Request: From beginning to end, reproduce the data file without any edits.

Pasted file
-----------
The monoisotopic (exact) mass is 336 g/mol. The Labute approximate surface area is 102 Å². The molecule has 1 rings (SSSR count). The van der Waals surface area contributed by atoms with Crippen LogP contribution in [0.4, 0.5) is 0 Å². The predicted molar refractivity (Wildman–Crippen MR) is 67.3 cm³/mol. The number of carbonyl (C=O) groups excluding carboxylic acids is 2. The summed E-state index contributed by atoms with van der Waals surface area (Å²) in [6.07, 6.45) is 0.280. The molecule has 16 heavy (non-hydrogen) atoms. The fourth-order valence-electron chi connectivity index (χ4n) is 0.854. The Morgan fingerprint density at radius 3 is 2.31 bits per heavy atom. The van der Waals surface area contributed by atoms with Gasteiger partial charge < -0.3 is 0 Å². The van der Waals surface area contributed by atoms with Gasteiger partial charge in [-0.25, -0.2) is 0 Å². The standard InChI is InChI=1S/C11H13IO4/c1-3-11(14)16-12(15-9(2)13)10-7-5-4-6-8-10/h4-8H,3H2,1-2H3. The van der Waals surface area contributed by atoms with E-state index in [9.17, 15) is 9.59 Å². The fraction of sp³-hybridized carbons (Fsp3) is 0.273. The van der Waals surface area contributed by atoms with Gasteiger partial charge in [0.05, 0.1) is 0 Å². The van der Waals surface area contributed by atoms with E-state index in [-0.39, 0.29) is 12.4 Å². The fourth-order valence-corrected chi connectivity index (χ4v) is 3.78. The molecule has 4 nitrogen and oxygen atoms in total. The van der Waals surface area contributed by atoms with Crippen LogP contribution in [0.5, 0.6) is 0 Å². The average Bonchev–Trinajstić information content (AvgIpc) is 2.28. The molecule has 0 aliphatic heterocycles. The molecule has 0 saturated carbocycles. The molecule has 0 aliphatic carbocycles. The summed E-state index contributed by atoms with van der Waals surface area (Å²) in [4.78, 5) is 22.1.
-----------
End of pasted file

The monoisotopic (exact) mass is 336 g/mol. The Labute approximate surface area is 102 Å². The molecule has 1 rings (SSSR count). The van der Waals surface area contributed by atoms with Crippen LogP contribution in [0.4, 0.5) is 0 Å². The predicted molar refractivity (Wildman–Crippen MR) is 67.3 cm³/mol. The number of carbonyl (C=O) groups excluding carboxylic acids is 2. The summed E-state index contributed by atoms with van der Waals surface area (Å²) in [6.07, 6.45) is 0.280. The molecule has 16 heavy (non-hydrogen) atoms. The fourth-order valence-electron chi connectivity index (χ4n) is 0.854. The Morgan fingerprint density at radius 3 is 2.31 bits per heavy atom. The van der Waals surface area contributed by atoms with Gasteiger partial charge < -0.3 is 0 Å². The van der Waals surface area contributed by atoms with Gasteiger partial charge in [-0.25, -0.2) is 0 Å². The standard InChI is InChI=1S/C11H13IO4/c1-3-11(14)16-12(15-9(2)13)10-7-5-4-6-8-10/h4-8H,3H2,1-2H3. The van der Waals surface area contributed by atoms with E-state index in [9.17, 15) is 9.59 Å². The fraction of sp³-hybridized carbons (Fsp3) is 0.273. The van der Waals surface area contributed by atoms with Gasteiger partial charge in [0.05, 0.1) is 0 Å². The van der Waals surface area contributed by atoms with E-state index in [-0.39, 0.29) is 12.4 Å². The fourth-order valence-corrected chi connectivity index (χ4v) is 3.78. The molecule has 4 nitrogen and oxygen atoms in total. The van der Waals surface area contributed by atoms with Crippen LogP contribution in [0.5, 0.6) is 0 Å². The average Bonchev–Trinajstić information content (AvgIpc) is 2.28. The molecule has 0 aliphatic heterocycles. The molecule has 0 saturated carbocycles. The molecule has 0 aliphatic carbocycles. The summed E-state index contributed by atoms with van der Waals surface area (Å²) in [4.78, 5) is 22.1.